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Forgiving Chelios

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Forgiving Chelios

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There was a suprising moment during a timeout on Sunday at the United Center. The 2011 inductees into the U.S. Hockey Hall of Fame were spotlighted: Doc Emery, Gary Suter, Keith Tkachuk and Chris Chelios. Chelios was announced last, and he received the biggest ovation.

For those who followed the saga, this was no guarantee. Hawks fans have had a real struggle reconciling Chelios' years in Detroit. I know I did. Chelios was traded, so it wasn't as if he had full choice of crossing the divide we fans can't stand. But he did sort of force his trade there.

Seeing him in that jersey was bad enough. When he paraded the Cup at Wrigley Field, seemingly oblivious to the finger in the eye that it was to Hawks fans, I recoiled more. Did he not care?

Chelios's Heritage last year was awkward at best. It was an event that needed to be a year or two more in the future, to let wounds heal. Chelios was booed by as many as he was cheered, and he asked for Hawks fans to put the past in the past. I wasn't ready at the time. I've somewhat tried to downplay his career in Chicago, trying to minimize the greatness of it by highlighting the selfishness and shortcomings Chelios had. Or that I thought he had.

But it's time for that to be over.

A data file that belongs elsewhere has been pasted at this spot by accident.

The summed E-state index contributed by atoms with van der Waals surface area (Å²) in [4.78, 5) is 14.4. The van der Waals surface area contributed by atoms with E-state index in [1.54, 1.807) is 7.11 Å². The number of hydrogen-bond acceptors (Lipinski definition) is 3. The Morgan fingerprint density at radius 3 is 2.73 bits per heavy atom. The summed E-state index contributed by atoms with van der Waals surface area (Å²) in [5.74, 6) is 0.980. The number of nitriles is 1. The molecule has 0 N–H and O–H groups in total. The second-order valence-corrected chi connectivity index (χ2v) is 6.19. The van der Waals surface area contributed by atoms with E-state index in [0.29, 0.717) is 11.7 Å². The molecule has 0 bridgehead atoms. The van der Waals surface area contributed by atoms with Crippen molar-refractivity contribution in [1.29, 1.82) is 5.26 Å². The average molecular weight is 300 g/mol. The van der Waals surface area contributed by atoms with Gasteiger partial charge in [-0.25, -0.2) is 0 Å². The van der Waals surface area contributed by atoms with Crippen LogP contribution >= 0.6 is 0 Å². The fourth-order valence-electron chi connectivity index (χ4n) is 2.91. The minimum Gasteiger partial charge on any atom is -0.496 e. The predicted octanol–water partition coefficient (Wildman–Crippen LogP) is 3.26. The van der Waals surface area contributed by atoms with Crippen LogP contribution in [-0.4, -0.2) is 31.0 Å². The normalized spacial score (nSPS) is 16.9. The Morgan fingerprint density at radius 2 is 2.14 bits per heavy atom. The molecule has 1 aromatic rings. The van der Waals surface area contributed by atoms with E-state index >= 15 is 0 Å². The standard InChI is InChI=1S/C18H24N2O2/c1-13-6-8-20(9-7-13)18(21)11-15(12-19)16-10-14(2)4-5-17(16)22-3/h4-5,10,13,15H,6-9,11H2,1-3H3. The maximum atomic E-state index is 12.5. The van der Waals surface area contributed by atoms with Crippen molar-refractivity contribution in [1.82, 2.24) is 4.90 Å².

No Hawks player ever had more heart than Cheli. No one loved being a Hawk more. And the Hawks haven't had a defenseman as good (Duncan Keith still has years of dominance before he can claim so), despite all the physical limitations Chelios had. He wasn't fast, he wasn't big. He wasn't a great passer, didn't have the biggest shot. But none of that stopped Chelios from dominating from the blue line for 30 minutes a night. He simply overcame all those limits because he refused not to.

Chelios was the Hawks heart and soul for some very good early 90s teams. He did everything for the cause, and I'm sure it kills him that he couldn't bring the Chalice home with his hometown team. Best player ever from Chicago? It's not even a discussion.

It's time we all let go of that angst, and to remember what Chelios was. And that's everything we've wanted a Hawks player to be.

Sam Fels is the proprietor of The Committed Indian, an unofficial program for the Blackhawks. You may have seen him hocking the magazine outside the United Center at Gate 3. The program is also available for purchase online. Fels is a lifelong 'Hawks fan and he also writes for Second City Hockey .

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